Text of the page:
Intel announced today that it's set to invest $100 million over the next five years into U.S. university research.
We love our gadgets. But they treat us with an indifference that sometimes feels like contempt. They're like cats.
NEW ORLEANS -- The rush to build more powerful supercomputers is part of a larger race to solve some of mankind's biggest problems and threats, and one person on the front line of that effort is Thomas Jordan, the director of the Southern California ...
Physicists at the University of California at Riverside have made a breakthrough in developing a "spin computer," which would combine logic with nonvolatile memory, bypassing the need for computers to boot up.
Solid-state processor maker SandForce today announced a new line of controllers for enterprise-class drives that promise to double I/Os per second (IOPS) for those products.
Google is reportedly set to announce later today that it has developed a JPEG alternative that should speed up the Web.
A majority of mobile application developers see Google's Android as the smart bet over the long run even as they vote for Apple's iOS in the short term, according to a survey published Monday.
Panasonic has developed a hair-washing robot that uses 16 electronically controlled fingers to give a perfect wash and rinse, the company said Friday.
Designer Billy May's concept smartphone, the Seabird, might never be produced. But the underlying concepts in the phone -- and inside May's head-- are a wonder, nonetheless.
The future of computing is all about devices that are not just smarter than today's, but are also more aware of the habits and day-to-day lives of their users, says Justin Rattner, Intel's Chief Technology Officer.
Intel CEO Paul Otellini kicked off the company's annual IDF conference today by announcing that Intel is on track to ship a 22-nanometer processor in 2011.
Google is being somewhat circumspect about whether Android or Chrome will run on future tablet computers, with two top executives hinting recently at different possible directions. Analysts also disagree in their predictions.
Starting Wednesday, September 1, if all goes according to plan, you will be able to order one of the first in what will surely be an avalanche of Android -based tablet computers. That's the day the eLocity A7 , running Android 2.2 and based on the Nv...
Remember wristwatches? With the surge in smartphones and their instant access to time and other information, fewer people seem to wear a watch these days.
MIT researchers have used nanotechnology to develop a robot that can autonomously navigate across the surface of the ocean to clean up an oil spill.
Most Popular Reviews
- 1 Sony Xperia Z5 Premium review: Is the world ready for a 4K phone?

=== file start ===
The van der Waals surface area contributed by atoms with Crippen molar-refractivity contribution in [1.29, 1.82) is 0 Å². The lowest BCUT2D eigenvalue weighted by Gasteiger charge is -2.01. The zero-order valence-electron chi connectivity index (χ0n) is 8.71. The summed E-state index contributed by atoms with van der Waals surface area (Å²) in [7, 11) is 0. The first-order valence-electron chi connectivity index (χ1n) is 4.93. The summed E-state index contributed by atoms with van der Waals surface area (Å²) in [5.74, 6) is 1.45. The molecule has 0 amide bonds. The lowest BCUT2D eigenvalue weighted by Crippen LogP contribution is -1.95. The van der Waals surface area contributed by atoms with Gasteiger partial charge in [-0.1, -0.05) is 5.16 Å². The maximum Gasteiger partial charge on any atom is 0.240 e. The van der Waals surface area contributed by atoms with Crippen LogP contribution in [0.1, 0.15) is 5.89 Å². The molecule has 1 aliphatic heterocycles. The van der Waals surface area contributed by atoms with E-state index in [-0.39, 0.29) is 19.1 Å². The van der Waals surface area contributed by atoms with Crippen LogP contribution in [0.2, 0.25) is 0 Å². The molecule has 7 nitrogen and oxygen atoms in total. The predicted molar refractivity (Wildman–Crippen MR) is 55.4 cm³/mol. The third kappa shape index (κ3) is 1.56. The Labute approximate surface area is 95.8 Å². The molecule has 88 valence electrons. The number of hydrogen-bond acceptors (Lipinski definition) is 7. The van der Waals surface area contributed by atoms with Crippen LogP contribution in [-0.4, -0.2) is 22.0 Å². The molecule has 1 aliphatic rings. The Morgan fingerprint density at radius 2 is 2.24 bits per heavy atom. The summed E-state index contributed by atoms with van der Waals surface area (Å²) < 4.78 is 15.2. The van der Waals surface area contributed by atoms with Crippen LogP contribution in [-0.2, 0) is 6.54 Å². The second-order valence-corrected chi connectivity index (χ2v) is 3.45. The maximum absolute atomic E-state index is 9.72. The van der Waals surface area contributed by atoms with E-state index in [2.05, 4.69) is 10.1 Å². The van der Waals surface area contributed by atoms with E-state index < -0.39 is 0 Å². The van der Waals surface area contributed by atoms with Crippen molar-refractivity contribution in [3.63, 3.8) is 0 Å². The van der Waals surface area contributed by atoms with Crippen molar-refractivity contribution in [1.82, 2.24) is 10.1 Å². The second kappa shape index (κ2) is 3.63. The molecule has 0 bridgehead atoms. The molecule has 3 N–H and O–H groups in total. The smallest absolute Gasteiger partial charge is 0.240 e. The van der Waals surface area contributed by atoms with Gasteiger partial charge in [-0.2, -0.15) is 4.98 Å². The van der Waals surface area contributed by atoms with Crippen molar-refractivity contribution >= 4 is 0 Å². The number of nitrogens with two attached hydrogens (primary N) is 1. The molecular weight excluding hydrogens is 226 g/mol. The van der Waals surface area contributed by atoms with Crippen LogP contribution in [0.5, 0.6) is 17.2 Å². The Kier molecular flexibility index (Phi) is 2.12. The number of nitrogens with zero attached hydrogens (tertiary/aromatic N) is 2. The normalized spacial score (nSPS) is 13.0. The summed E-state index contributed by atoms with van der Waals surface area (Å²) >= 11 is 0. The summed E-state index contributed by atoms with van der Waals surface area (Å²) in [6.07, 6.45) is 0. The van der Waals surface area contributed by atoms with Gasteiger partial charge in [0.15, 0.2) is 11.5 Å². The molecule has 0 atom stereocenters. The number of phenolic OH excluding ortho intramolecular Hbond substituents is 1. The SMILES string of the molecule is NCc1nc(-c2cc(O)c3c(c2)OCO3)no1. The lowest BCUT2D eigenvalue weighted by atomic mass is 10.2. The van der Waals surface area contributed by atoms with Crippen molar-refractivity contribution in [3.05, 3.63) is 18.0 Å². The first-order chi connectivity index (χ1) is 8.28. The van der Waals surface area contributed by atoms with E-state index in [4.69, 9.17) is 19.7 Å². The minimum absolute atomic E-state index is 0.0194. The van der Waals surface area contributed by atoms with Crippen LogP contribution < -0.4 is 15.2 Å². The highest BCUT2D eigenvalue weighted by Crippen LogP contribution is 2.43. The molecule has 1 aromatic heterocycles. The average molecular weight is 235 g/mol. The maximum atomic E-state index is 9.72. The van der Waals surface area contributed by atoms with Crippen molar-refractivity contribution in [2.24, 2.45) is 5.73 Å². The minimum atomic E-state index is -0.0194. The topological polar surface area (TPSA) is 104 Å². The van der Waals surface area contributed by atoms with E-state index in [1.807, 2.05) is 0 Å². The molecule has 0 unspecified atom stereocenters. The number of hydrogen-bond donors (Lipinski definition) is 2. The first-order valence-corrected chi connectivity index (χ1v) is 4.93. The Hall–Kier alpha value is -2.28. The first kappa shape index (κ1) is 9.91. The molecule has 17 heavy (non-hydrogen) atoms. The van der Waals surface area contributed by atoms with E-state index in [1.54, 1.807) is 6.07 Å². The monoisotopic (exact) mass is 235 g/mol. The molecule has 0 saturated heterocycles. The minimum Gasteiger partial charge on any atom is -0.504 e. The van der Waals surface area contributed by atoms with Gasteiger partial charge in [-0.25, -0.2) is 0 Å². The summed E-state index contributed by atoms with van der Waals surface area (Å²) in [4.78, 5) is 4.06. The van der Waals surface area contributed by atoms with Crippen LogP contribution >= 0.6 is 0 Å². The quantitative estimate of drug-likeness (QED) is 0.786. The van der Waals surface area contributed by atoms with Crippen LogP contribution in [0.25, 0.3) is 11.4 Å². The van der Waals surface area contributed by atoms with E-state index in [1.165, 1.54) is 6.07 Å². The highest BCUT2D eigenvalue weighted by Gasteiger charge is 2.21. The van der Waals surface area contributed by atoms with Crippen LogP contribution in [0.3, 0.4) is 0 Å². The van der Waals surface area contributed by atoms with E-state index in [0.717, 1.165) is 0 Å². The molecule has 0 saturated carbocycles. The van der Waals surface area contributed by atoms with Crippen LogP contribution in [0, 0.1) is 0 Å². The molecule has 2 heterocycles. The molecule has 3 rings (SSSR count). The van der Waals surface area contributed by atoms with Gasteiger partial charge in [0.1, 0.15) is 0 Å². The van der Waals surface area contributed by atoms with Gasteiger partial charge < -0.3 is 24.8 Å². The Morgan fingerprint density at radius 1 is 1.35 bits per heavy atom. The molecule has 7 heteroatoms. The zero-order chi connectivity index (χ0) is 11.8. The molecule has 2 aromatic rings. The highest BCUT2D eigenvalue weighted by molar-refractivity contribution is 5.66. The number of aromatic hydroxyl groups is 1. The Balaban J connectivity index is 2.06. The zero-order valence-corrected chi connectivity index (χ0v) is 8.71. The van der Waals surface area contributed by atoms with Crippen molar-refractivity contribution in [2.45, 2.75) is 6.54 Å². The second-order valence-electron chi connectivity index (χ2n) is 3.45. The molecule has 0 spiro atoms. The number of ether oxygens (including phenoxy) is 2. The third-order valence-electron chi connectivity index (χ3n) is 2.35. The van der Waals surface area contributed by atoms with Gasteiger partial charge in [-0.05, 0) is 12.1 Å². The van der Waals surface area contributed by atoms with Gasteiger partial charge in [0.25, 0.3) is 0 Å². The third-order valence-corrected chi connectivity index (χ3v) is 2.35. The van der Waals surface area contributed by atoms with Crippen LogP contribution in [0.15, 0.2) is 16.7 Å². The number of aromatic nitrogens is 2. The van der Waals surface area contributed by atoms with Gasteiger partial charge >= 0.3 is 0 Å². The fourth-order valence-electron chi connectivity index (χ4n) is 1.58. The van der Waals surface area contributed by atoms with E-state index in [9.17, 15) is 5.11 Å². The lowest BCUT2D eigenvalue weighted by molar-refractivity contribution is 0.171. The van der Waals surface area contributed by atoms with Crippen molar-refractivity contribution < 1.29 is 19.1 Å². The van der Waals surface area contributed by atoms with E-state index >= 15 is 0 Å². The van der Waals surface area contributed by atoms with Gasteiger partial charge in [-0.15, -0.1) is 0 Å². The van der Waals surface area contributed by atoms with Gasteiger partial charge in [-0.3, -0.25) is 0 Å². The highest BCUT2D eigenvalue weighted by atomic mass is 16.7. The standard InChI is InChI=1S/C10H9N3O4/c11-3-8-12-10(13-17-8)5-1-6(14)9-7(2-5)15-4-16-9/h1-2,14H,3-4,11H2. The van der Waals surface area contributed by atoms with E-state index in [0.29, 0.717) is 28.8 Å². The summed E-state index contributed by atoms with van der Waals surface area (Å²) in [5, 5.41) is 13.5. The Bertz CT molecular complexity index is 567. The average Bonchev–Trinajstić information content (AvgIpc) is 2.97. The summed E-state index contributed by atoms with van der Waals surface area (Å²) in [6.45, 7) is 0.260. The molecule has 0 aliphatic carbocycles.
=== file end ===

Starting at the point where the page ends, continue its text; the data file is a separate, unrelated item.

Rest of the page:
- 2 D-Link Taipan AC3200 Ultra tri-band modem-router review
- 3 Dell XPS 13 (2016) review: Making the very best Ultrabook
- 4 Microsoft Surface Book review: The verdict on Microsoft's first notebook
- 5 Telstra Wi-Fi 4GX Advanced III review: Testing the world's first 600Mbps wireless hotspot
Join the PC World newsletter!
Best Deals on PC World
Latest News Articles
- If Tim Burton made a robot, this would be it
- Here's how NASCAR is digitizing race day
- Should Microsoft release a successor to Surface 3?
- Researchers steal data from a PC by controllng the noise from the fans
- The 'summer of AI' is here, this startup chief says
GGG Evaluation Team
First impression on unpacking the Q702 test unit was the solid feel and clean, minimalist styling.
For work use, Microsoft Word and Excel programs pre-installed on the device are adequate for preparing short documents.
The Fujitsu LifeBook UH574 allowed for great mobility without being obnoxiously heavy or clunky. Its twelve hours of battery life did not disappoint.
The screen was particularly good. It is bright and visible from most angles, however heat is an issue, particularly around the Windows button on the front, and on the back where the battery housing is located.
My first impression after unboxing the Q702 is that it is a nice looking unit. Styling is somewhat minimalist but very effective. The tablet part, once detached, has a nice weight, and no buttons or switches are located in awkward or intrusive positions.
- CCSystem AnalystACT
- CCProgram Test ManagerNSW
- CCAnalyst Programmer (J2EE/ SQL*PLUS/PL/SQL/PRO*C) 160617/AP/983Asia
- FTTechnical Support - ImplementationsVIC
- CCRelease & Configuration Manager | Defence intelligence application | NV1 clearedACT
- FTProcurement SpecialistNSW
- FTSystems Analyst - ERPNSW
- CCJava DevelopersACT
- FTEnvironments Lead (Linux/ Automation)VIC
- CCSenior Java DeveloperACT
- FTTechnical COE SpecialistACT
- CCAEM Backend DeveloperVIC
- FTAppian Developer/ArchitectVIC
- CCSenior Solutions Architect - Marketing and Distribution systemsNSW
- FTManager of Infrastructure ServicesVIC
- CCProduct Solution DesignerVIC
- CCMobility Developer (iOS or Android)NSW
- CCContract Analyst Programmer (J2EE/JAVA/SQL) 160621/AP/082Asia
- FTSenior Java Developer (Java/Maven/AEM)NSW
- FTIT Senior Business Analyst (12M)NSW
- CCLead Solution Analyst - BMC Remedy softwareVIC
- CCSenior Developer - AWS Cloud HSMNSW
- FTProject Coordinator / AdministratorNSW
- CCContract Analyst Programmer (J2EE/JAVA/Oracle) 160617/AP/025Asia